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Willing to give up their DNA, but privacy too?

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Cotton farmers. Mechanics. Weekend rugby players. In the little Australian town of Wee Waa this week, they've all been letting police officers rub a swab against the inside of their cheek.

It takes only a few minutes. It seems harmless. But all the men of Wee Waa have been giving DNA samples in an exercise police hope will lead to the solving of a gruesome crime - the assault and rape of a 91-year-old woman some 18 months ago.

While such DNA dragnets are the cutting edge of sleuthing, critics say that the spread of DNA data banks in Australia, the US, and Britain are an Orwellian slippery slope. In the name of solving violent crimes, people are sacrificing privacy by giving police - and perhaps insurance companies and employers - a genetic profile of themselves, they argue.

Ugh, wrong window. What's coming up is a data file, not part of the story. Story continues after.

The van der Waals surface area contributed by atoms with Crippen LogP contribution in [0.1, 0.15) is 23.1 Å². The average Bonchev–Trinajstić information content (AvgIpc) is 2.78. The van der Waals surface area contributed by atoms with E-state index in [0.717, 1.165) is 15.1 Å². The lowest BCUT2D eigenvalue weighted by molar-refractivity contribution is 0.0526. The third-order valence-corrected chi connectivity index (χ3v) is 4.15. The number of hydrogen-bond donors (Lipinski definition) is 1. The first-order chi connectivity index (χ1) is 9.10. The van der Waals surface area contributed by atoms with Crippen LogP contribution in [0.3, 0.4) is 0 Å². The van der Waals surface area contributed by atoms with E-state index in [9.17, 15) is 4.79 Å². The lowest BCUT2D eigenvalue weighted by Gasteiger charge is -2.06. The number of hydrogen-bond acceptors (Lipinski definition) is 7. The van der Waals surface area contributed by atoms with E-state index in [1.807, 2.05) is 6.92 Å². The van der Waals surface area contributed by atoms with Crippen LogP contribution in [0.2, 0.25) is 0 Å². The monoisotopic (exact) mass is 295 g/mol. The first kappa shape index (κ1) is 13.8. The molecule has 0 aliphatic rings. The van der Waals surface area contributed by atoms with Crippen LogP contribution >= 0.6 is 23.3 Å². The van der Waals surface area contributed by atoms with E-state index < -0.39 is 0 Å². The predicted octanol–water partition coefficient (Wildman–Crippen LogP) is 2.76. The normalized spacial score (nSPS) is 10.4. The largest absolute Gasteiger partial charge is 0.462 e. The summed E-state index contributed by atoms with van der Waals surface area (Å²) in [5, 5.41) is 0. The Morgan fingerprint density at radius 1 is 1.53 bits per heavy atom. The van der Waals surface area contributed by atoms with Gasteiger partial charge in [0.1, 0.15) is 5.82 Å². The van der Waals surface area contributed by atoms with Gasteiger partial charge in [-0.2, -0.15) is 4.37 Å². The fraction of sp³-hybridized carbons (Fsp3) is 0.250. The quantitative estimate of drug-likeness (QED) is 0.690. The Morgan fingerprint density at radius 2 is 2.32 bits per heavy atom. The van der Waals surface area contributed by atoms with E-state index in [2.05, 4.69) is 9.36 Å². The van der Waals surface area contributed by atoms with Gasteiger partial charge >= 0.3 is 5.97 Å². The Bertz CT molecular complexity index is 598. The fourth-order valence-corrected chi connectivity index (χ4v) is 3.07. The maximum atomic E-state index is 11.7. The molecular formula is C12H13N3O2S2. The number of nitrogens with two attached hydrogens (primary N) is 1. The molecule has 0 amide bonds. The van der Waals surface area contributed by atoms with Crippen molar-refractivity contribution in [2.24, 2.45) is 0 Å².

Faced with only a few traces of DNA left behind by the rapist, police have asked every man 18 to 45 years old in the New South Wales town (population 2,400) to volunteer to submit genetic samples to help narrow the search for a suspect. "We've had very few people refuse," says Paul Mayger, the Sydney homicide detective leading the testing.

But Chris Puplick, the privacy commissioner of the state of New South Wales, calls it a publicity stunt meant to pressure politicians to approve police plans for a DNA data bank in the state and keep it free of independent oversight. "They won't catch anybody out of this," he says. "Just about everybody admits the person is likely to have left town." An agricultural community, Wee Waa each year sees its share of itinerant workers.

But what police have chosen to do here is a rare, but increasingly common, tactic for investigating crimes.


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